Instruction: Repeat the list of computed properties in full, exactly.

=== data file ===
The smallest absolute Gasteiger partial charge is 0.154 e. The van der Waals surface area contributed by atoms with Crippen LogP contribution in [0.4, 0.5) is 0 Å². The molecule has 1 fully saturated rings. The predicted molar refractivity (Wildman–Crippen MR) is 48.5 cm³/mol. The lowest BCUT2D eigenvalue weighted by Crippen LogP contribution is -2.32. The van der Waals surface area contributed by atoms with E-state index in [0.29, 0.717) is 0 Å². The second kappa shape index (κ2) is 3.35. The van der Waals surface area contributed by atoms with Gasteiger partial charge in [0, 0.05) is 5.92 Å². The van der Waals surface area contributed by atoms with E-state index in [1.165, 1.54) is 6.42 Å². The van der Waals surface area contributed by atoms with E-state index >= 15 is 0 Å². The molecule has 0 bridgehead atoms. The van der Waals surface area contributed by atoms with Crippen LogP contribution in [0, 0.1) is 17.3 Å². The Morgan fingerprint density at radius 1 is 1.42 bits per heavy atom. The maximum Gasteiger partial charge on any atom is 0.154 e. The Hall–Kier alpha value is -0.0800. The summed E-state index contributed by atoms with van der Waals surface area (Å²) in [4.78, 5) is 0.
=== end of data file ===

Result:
The smallest absolute Gasteiger partial charge is 0.154 e. The van der Waals surface area contributed by atoms with Crippen LogP contribution in [0.4, 0.5) is 0 Å². The molecule has 1 fully saturated rings. The predicted molar refractivity (Wildman–Crippen MR) is 48.5 cm³/mol. The lowest BCUT2D eigenvalue weighted by Crippen LogP contribution is -2.32. The van der Waals surface area contributed by atoms with E-state index in [0.29, 0.717) is 0 Å². The second kappa shape index (κ2) is 3.35. The van der Waals surface area contributed by atoms with Gasteiger partial charge in [0, 0.05) is 5.92 Å². The van der Waals surface area contributed by atoms with E-state index in [1.165, 1.54) is 6.42 Å². The van der Waals surface area contributed by atoms with E-state index >= 15 is 0 Å². The molecule has 0 bridgehead atoms. The van der Waals surface area contributed by atoms with Crippen LogP contribution in [0, 0.1) is 17.3 Å². The Morgan fingerprint density at radius 1 is 1.42 bits per heavy atom. The maximum Gasteiger partial charge on any atom is 0.154 e. The Hall–Kier alpha value is -0.0800. The summed E-state index contributed by atoms with van der Waals surface area (Å²) in [4.78, 5) is 0.